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  • Writer's pictureErika Andresen

Which Way Do I go?!

People have opinions on what to do and which is the best next step. Sometimes they are right. Sometimes they are dead wrong. And sometimes they are right until the world catches up with them and changes the playing field.

Adopting measures for business continuity can still create issues. For example, the internet was an amazing advancement for business continuity. It allowed business services to be dispersed even within one company. Remote capabilities meant enhanced survivability of physical structure operations in the event of a disaster or disruption. It was wonderful progress to not be tied to a physical place and what may befall it.

The downside to the internet was it also made users more vulnerable to DoS/malware attacks. It created a door that needed to be shut and locked in order to keep bad actors out. That is where updates and patches became a normal course of doing business. Think also about adopting any new technology - when it happens quickly (and often sloppily) - if you're brand new to it while others have been using it for a while, your inexperience leads to more vulnerabilities and putting a target on your back.

Another thing the internet does is give a false sense of security. Just because you are fully remote doesn't mean that you have no physical structures to worry about.

First you will worry about your vendors and their locations. Is it a good idea if you are located in San Francisco to have your back-up servers somewhere else? Yes! But not San Jose. Whatever happens in SF will likely impact SJ as well. Choose wisely and also ask if your vendors have a business continuity plan (most people assume their vendors do, but ask).

Another thing to be concerned about physical structure-wise in a remote environment is the employee's location. Make sure they are using a VPN and MFA to get access to work servers and files for increased security. All the security measures in the world won't protect a business from an inside vulnerability: phishing scams. Sadly that relies 100% on the amount and quality of the training you do, especially if the individuals absorb and practice the protection measures. Phishing plays on emotion - the average employee doesn't intend to allow a cyber event into an otherwise secure business, but they do.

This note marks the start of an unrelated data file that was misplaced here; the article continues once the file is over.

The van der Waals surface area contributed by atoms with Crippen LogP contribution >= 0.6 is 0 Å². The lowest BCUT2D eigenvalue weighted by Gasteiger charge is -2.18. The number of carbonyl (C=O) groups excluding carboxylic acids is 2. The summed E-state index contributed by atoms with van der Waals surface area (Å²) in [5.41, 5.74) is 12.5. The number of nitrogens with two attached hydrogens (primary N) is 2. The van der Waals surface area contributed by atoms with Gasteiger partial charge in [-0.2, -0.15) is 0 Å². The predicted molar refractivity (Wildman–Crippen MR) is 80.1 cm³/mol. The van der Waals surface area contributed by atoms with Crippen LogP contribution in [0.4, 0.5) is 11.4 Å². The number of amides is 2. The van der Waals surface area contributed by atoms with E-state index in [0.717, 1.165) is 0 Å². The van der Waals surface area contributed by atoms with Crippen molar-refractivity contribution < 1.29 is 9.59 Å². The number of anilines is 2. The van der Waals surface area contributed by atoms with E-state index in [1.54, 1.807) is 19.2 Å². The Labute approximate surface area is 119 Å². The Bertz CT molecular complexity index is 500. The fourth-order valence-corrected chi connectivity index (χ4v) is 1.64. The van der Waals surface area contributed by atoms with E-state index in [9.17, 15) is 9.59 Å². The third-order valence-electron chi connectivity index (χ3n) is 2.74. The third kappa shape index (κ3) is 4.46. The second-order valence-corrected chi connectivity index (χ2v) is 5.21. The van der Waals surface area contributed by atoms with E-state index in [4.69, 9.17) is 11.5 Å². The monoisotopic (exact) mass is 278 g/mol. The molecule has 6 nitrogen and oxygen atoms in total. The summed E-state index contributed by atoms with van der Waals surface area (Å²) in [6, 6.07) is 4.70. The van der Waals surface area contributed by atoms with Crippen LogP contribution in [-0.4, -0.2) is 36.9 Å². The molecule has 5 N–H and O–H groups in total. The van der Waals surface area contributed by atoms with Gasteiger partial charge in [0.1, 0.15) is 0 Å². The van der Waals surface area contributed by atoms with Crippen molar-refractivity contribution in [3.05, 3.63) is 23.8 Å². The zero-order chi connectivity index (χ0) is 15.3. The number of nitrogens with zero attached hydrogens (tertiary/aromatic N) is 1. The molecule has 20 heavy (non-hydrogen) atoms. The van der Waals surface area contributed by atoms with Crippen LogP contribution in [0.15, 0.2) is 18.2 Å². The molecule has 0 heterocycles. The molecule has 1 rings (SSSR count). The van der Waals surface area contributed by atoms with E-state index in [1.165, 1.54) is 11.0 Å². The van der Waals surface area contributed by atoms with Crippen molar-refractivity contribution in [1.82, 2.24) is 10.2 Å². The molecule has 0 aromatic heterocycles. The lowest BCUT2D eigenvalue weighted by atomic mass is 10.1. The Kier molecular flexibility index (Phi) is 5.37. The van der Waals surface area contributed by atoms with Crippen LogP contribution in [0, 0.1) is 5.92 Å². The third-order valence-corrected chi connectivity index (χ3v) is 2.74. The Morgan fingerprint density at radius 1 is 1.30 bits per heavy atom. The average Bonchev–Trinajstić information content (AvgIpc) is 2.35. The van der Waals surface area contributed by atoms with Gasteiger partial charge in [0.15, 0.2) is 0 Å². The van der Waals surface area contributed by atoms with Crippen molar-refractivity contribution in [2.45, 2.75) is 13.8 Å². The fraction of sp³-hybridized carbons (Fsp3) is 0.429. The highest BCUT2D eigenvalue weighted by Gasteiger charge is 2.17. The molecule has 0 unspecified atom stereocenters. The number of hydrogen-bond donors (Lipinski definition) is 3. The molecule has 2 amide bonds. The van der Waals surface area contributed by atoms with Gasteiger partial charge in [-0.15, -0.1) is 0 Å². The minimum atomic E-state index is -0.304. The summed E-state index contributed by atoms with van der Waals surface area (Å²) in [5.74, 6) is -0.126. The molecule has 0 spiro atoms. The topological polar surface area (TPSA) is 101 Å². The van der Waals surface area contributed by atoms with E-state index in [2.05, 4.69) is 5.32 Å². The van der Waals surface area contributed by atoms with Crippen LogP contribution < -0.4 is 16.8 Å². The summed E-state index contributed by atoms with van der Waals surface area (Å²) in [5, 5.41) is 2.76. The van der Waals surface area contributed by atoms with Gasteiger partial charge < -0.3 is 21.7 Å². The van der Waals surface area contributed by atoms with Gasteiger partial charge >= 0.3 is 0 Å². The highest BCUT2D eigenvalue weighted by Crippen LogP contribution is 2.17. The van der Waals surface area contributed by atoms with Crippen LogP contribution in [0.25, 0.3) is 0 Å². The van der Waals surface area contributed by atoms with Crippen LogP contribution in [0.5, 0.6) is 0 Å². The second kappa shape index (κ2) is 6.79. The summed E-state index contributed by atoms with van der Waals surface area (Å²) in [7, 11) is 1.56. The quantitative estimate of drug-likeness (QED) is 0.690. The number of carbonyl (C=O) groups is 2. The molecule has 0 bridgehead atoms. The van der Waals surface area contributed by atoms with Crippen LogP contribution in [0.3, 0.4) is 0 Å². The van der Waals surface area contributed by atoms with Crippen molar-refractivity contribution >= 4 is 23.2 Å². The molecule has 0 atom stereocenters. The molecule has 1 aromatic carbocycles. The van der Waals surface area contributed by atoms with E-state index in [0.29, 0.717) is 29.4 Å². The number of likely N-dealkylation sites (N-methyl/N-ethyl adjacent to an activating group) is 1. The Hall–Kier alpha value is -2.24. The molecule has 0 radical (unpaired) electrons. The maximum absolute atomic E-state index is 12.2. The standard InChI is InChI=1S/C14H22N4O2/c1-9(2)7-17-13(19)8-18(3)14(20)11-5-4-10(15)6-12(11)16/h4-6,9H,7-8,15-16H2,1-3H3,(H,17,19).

That's not all you need to be concerned with: each one of your remote employees lives in a location that may or may not be secure from a disaster. Especially if they are concentrated in Houston, TX, or Tampa, FL, or Wilmington, NC, for example. When your employees can't work, you will have to shift that workload to another location/other employees to handle. Can they do that? Are the resources available to keep operations running?

Is this a case of "no matter what I do, I'm going to fail"? No. it is a reminder, however, that no plan results in 0% risk. There are a lot of directions you can take in protecting and expanding your business. Check out all the paths. It's the only way to be sure. Make moves but know that other roads exist or are being built - you will need to be aware of them along the way and be ahead of the curve.

As Yogi Berra once said, when you come to a fork in the road, take it.

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